IZUNA: Legend of the Unemployed Ninja - NDS - Preview
Coming fresh off of Atlus’s quirky line of Japanese RPGs is Izuna: Legend of the Unemployed Ninja. Izuna presents anime style graphics and a funny storyline in a medieval Japan setting. The game’s aesthetic and light-hearted theme will bode well with fans of all things Japanese as you fight through old-school styled dungeons.
Izuna puts you in control of the titular heroine, a boisterous young girl in a village peopled with ninjas. However, not all is well in Izuna’s town lately, as her family and friends are acting a bit off kilter. Things take even more of a turn for the worse once Izuna unknowingly disturbs the peace in the village by unsettling the village crystal, and she becomes ostracized by the rest of the village. She embarks on a journey to set things right with her clan, fighting though mazes and taking on several different enemies and huge bosses.
Izuna is old-school in every sense of the word, from the dungeon structure to the gameplay. The dungeons are crafted like mazes, where you work your way in to take on a boss. The dungeons change dynamically, and are never exactly the same each time that you enter.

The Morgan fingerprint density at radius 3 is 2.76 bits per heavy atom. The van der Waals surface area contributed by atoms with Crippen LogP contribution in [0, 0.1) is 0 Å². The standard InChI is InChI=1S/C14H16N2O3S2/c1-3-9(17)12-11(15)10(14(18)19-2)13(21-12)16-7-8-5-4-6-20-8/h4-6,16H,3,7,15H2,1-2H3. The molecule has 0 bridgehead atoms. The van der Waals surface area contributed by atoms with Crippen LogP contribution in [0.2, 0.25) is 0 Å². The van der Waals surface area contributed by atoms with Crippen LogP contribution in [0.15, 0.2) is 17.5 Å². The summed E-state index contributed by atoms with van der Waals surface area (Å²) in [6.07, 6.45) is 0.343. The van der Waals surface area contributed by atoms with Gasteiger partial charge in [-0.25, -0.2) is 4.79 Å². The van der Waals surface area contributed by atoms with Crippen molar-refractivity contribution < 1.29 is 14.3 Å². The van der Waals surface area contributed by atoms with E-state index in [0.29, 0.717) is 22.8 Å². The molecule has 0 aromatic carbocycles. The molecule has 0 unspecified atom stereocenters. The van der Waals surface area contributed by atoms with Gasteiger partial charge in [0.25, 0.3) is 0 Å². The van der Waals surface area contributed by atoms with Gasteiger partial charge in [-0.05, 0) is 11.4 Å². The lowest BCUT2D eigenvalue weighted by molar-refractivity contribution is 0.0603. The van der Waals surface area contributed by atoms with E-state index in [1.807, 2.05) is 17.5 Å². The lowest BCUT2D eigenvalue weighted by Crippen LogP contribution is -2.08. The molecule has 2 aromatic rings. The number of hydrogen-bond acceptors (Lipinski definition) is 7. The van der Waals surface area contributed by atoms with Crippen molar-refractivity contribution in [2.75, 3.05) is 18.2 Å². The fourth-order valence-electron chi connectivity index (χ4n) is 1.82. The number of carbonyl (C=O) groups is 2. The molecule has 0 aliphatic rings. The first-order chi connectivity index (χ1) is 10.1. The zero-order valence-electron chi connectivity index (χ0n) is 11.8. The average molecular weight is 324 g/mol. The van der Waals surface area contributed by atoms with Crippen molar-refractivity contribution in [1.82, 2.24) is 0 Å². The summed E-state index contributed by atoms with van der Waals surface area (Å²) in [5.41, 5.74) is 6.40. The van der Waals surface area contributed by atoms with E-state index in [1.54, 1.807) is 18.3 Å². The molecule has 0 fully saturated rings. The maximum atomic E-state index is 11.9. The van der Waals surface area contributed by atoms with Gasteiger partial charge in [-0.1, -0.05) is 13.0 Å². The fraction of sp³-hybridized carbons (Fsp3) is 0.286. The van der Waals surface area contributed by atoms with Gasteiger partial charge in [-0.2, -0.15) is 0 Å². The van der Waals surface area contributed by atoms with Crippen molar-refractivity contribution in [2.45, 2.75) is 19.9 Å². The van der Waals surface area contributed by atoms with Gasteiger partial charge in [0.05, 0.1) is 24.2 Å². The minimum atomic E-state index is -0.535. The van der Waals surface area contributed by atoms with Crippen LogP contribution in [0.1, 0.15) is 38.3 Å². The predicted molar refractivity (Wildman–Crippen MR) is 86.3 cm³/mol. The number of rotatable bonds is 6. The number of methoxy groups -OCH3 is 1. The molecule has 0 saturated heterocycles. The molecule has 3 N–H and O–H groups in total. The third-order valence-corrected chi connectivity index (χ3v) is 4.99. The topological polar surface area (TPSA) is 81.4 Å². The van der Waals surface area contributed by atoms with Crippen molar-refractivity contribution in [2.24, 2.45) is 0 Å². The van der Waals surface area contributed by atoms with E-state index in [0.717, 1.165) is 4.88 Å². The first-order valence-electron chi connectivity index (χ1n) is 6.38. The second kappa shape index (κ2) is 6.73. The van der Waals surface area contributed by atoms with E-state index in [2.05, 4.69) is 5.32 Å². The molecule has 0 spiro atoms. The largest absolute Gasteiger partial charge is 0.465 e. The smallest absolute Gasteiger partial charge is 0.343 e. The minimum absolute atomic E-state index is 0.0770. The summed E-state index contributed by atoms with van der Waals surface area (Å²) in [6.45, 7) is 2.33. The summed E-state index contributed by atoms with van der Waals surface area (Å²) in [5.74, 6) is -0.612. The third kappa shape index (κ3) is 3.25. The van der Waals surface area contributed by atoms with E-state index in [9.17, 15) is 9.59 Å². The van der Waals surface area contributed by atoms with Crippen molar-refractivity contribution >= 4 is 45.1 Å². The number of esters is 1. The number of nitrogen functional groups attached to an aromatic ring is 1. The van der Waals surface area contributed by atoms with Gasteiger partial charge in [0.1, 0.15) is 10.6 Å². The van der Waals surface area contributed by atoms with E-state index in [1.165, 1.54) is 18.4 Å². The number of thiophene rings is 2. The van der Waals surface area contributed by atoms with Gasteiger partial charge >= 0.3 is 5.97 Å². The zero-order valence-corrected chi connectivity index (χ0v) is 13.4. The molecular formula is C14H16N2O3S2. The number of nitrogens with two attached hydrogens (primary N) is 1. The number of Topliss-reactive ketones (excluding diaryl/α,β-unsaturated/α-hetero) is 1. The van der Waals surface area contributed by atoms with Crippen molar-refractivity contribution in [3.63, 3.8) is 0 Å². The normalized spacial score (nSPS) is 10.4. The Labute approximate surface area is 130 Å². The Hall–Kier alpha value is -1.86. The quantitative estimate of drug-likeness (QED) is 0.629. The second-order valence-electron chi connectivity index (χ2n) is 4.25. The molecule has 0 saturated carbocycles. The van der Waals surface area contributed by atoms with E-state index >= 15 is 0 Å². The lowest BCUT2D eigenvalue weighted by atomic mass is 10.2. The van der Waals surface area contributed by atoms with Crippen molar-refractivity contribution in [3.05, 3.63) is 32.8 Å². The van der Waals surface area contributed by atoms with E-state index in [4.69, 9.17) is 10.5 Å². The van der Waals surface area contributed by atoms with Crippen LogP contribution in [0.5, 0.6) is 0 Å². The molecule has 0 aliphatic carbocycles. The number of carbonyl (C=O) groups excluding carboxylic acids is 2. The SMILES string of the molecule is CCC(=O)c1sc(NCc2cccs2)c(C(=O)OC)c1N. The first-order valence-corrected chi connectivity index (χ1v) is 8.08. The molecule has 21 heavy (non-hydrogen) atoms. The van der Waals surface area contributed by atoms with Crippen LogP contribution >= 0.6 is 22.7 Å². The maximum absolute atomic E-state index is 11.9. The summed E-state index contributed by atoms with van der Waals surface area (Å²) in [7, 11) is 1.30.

The combat system is real-time similar to the one in Contact, another recently released Atlus RPG. You walk up to enemies on the field and attack them closely. You’ll also have spells that you can perform via Talismans.
The main appeal of Izuna is the sly dialogue. Your character is a pretty flighty person, which can lead to pretty funny talks with other characters around the world. All in all, the dialogue is clever and well-crafted.
Graphically, Izuna has an old-school charm to it, feeling like a 16-bit RPG. The graphics are sprite-based, with a distinct anime/manga charm to them. While they don’t push the DS’s graphical abilities in the slightest, they still have a lot of personality to them and are pretty bright and colorful.
Izuna is an RPG that will definitely cater to the set that’s nostalgic for the classic SNES RPG games of yore. Everything about it screams old-school, from the level design to the sprite-based graphics. Look for a complete review of the game soon.